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Voters Democrats Say Flipping Is Important to Texas

Instead, he said, national Democratic leaders treated Texas like a piggy bank, raising money from donors living there for campaigns in other states. “Nobody believed Texas could be won, but it’s a different place today,” he said.

Indeed, the margin for Republicans in presidential elections in Texas has decreased or remained the same over the past decade. In 2012, Republican Senator Mitt Romney won Texas with 57 percent of the vote. In 2016, Donald J. Trump earned 52 percent. Last year, Mr Trump again won 52 percent.

Democratic spending has increased at the same time in the past several cycles: While about $75 million went to Democratic candidates in the state in 2016, about $213 million went to Democratic candidates in 2020. The 2020 numbers were still spent at $388 million. According to Republican candidates open secret, which tracks political spending across the country.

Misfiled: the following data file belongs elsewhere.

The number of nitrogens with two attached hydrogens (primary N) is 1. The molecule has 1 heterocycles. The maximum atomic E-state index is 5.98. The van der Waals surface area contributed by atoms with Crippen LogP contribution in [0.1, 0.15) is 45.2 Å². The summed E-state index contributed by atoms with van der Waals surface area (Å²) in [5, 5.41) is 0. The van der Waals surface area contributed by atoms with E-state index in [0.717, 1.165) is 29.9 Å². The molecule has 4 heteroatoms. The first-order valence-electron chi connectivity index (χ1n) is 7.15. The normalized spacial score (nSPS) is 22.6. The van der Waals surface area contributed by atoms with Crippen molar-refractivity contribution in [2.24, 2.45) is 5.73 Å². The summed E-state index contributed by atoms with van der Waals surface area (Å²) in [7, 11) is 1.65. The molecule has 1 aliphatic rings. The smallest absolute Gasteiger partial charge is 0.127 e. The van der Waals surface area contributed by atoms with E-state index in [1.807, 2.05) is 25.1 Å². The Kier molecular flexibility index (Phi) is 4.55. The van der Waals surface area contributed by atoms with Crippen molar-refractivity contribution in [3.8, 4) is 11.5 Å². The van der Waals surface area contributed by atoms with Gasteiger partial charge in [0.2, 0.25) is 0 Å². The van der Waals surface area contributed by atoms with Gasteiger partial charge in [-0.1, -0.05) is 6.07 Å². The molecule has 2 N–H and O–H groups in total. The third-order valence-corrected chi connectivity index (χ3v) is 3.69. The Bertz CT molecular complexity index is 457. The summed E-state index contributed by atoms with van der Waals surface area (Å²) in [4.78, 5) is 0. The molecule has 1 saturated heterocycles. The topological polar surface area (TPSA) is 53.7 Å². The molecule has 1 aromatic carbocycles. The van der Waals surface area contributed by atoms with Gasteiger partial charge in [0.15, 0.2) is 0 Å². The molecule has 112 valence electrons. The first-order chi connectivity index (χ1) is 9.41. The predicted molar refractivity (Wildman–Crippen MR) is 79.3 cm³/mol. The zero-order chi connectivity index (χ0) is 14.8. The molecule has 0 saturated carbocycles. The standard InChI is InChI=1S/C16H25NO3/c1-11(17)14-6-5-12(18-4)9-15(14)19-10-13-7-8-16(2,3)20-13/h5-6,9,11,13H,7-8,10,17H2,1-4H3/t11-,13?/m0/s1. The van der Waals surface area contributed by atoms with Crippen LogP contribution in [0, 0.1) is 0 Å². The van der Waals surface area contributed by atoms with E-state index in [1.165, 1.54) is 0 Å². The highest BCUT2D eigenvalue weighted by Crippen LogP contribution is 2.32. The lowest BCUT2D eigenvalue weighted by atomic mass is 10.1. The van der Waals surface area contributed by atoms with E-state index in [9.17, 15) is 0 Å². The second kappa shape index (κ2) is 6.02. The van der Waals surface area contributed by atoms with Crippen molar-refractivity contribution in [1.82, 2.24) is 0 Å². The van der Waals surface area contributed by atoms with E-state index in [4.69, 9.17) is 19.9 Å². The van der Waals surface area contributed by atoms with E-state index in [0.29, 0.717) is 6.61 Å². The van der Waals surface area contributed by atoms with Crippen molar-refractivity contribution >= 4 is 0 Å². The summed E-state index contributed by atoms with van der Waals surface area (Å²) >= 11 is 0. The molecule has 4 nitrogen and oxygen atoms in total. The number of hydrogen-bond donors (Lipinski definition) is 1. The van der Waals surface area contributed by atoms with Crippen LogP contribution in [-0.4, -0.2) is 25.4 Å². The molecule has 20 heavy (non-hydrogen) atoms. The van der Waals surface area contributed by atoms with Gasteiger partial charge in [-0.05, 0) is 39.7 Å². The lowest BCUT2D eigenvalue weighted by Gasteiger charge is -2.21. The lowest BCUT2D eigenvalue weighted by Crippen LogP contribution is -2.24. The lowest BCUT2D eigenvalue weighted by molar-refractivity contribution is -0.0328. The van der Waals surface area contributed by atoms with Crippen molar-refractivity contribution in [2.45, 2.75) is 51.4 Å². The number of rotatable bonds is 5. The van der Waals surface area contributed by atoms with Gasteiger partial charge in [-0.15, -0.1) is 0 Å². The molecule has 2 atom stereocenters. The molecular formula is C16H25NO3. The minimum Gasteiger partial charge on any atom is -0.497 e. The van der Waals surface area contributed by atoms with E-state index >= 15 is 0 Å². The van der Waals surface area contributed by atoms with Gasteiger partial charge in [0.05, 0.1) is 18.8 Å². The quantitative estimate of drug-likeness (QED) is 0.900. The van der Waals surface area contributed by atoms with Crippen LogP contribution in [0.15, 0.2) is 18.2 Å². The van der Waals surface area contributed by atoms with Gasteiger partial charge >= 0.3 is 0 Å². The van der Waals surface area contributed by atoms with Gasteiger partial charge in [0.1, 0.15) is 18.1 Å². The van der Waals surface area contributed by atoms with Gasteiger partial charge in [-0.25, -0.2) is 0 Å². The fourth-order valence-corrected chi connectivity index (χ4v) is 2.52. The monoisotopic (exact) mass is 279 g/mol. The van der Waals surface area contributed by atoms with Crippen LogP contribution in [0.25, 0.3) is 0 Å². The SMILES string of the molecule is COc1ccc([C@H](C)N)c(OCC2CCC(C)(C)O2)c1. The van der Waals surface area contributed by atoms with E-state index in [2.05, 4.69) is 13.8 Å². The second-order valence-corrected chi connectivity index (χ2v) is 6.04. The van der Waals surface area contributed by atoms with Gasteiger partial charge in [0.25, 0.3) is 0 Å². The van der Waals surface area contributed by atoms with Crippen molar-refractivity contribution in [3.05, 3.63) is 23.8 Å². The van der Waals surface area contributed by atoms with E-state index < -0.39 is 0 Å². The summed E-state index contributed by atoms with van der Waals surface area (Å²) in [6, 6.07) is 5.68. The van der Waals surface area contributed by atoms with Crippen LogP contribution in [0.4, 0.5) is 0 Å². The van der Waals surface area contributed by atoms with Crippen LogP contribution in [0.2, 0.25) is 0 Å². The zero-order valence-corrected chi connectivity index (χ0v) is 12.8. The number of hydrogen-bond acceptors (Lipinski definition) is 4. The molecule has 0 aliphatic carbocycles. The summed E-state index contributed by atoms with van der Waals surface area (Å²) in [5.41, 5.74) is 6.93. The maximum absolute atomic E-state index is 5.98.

Because of the size of Texas, both Democrats and Republicans spend more money there than almost any other state in the country. But the percentage spent on Democratic candidates is among the lowest in the country. According to Open Secrets, about 35 percent of all political spending in Texas goes to Democrats. In Wisconsin, a major swing state, 49 percent leads Democrats in every election.

There have been some high-profile attempts to invest in the state before: Michael R. Bloomberg’s campaign spent several million dollars for Joe Biden during the 2020 presidential primary. In 2014, Battleground Texas, an effort led by former Obama aides, spent millions—only to lose every Democrat in statewide elections.

Rafael Enchia, a Democratic state legislator from Dallas who is president of the Mexican American Legislative Caucus, said Mr O’Rourke’s campaign was the only statewide Democratic effort in recent memory with a budget sufficient to reach the state. Mr Anchia said that like other Texas Democrats, he has made the case for national fundraisers that the state can be competitive.

“Now Texas is no longer considered this fool’s gold,” he said. “Its demographics are similar to California’s, but have been a low turnout, low turnout state.”



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